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Dave Weinstein

Member Since 08 Mar 2006
Offline Last Active Yesterday, 07:49 AM

Posts I've Made

In Topic: I've got problems with interviews

06 July 2014 - 07:45 PM

I cannot imagine ever hiring for a programmer position without having the candidate white board one or more programming problems.

 

I say this, because I've been the "technical interview" for people being hired in as programmers who really were not at all qualified. The resume looked great, they absolutely nailed the "let's talk about process, and how we work together" process interviews, as well as the "let's talk about programming without actually doing any" interviews. And then I asked them to whiteboard, and they absolutely cratered.

 

One of the questions I used to use when looking at candidates who listed on their resume a proficiency with C/C++ was a simple opener. 

 

Please implement this function:

/* Implement a simplified version of integer to ascii, supporting only base 10, and assuming a 32 bit value on a 2s-Complement architecture */
char * itoa(Int32 value)
{
}

This is not a hard question per se (as with most of my interview questions, I stole it from questions I was asked in an interview). There are a couple of ways to approach it, and while there is a corner case, I don't hold missing it against the candidate. Getting it on the other hand is a bonus. Mostly, I want to see you approach the problem.

 

And yet, one candidate confidently wrote this:

char *itoa(Int32 value)
{
   return (char *) value;
}
 

Not only did he confidently write it, it took a fair bit to convince him he was wrong. Even with a lot of prompting, what was supposed to be the first 15 minutes of the interview took the whole hour, and he never did get the problem solved.

 

And that is why I'll always want anyone being hired for a development role to actually write code as part of the interview. Because I've *seen* people with the right resume say all the right things, and flunk the ability to actually write anything. I no longer assume "basic coding competence".

 

[As a side note, having been on both sides of whiteboarding questions, it is *always* easier to spot the bug while you are sitting there watching them write. That's why the interviewer always seems to have a laser focus on the bug when you haven't seen it. As a candidate, as soon as you finish writing it down (and you should talk about what you are doing and why as you go), say something to the effect of "Now to step through this and look for bugs", and out loud start debugging what you wrote with example cases.]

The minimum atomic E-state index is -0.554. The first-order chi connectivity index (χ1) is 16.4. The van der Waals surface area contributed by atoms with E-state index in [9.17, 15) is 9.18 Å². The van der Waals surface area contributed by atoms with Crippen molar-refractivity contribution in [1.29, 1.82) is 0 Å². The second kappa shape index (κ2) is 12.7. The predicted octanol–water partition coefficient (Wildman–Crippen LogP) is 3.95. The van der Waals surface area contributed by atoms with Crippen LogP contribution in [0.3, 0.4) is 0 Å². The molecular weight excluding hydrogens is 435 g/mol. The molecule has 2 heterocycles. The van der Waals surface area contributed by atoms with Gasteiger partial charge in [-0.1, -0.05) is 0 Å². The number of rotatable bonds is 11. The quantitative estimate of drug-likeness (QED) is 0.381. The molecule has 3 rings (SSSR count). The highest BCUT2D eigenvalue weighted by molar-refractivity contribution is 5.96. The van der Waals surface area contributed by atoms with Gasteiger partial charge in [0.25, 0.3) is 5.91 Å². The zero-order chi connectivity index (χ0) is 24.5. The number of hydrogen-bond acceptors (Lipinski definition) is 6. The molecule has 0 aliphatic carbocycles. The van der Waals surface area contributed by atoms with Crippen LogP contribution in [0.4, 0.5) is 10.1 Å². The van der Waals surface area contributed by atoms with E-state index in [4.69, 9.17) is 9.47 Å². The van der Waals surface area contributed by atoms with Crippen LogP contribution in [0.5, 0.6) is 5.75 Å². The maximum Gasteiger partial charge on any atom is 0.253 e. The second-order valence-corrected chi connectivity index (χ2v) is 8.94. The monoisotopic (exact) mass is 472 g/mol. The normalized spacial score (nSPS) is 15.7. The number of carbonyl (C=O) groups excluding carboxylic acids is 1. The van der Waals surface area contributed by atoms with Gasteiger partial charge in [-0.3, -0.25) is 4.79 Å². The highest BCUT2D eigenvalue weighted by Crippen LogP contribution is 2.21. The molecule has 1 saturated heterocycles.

In Topic: identifying UDP sockets, using winsock

30 November 2013 - 11:45 AM

One other thing to always keep in mind with recvfrom is that the sender data is actually provided by the remote machine; it isn't trustworthy. It is trivial to spoof UDP packets as coming from any address and port.


In Topic: sending the same data to different computers

02 November 2013 - 09:33 AM

For all practical purposes, you can't do it.


In Topic: Data compression/optimization strategies

25 August 2013 - 09:40 PM

The most compact data is the data that you do not send.

Work very hard on not sending data.

 

This, this, a thousand times this.

 

The art of multiplayer game development is knowing what not to send, and how often to not send it. That is where the craftsmanship comes in.

 

Connecting machines together with well defined APIs is not a difficult task. Basic housekeeping tasks like matching up network ports and game identity are not hard things to master.

 

There are two arts to master. One is how to hide or design around latency (since if you have a work-around for the speed of light, you have bigger fish to fry). The other is how to maximize the efficient use of bandwidth. The former is fundamentally a design issue (although technological mistakes can make it worse). The latter is fundamentally an engineering issue (although design mistakes can make it worse).

 

If you aren't making sure your networking and game architecture makes it easy for the network developers to easily route traffic such that nothing unnecessary hits the wire, all of your bit packing efforts are fundamentally just optimizing a bubble sort.


In Topic: UDP network layer must-haves?

09 August 2013 - 10:51 PM


And, given that you provide the server, and manage the server, how could another service be squatting on the same port? The only reason that could happen would be if some third-party user accidentally puts in the wrong hostname/port information in some other program. Or they did it maliciously -- this is known as a "fuzz DDoS attack."

 

It is more of an issue for LAN play, where broadcast packets become problematic if multiple applications are using the same port. But I've seen lots of cases where companies (including large companies) decide to use a port that is already registered by someone else for some completely different purpose and just set up shop.

 

As to your first question, if you go look at the IANA list, you'll see that I registered a set of ports for all the Red Storm games back in the '90s.


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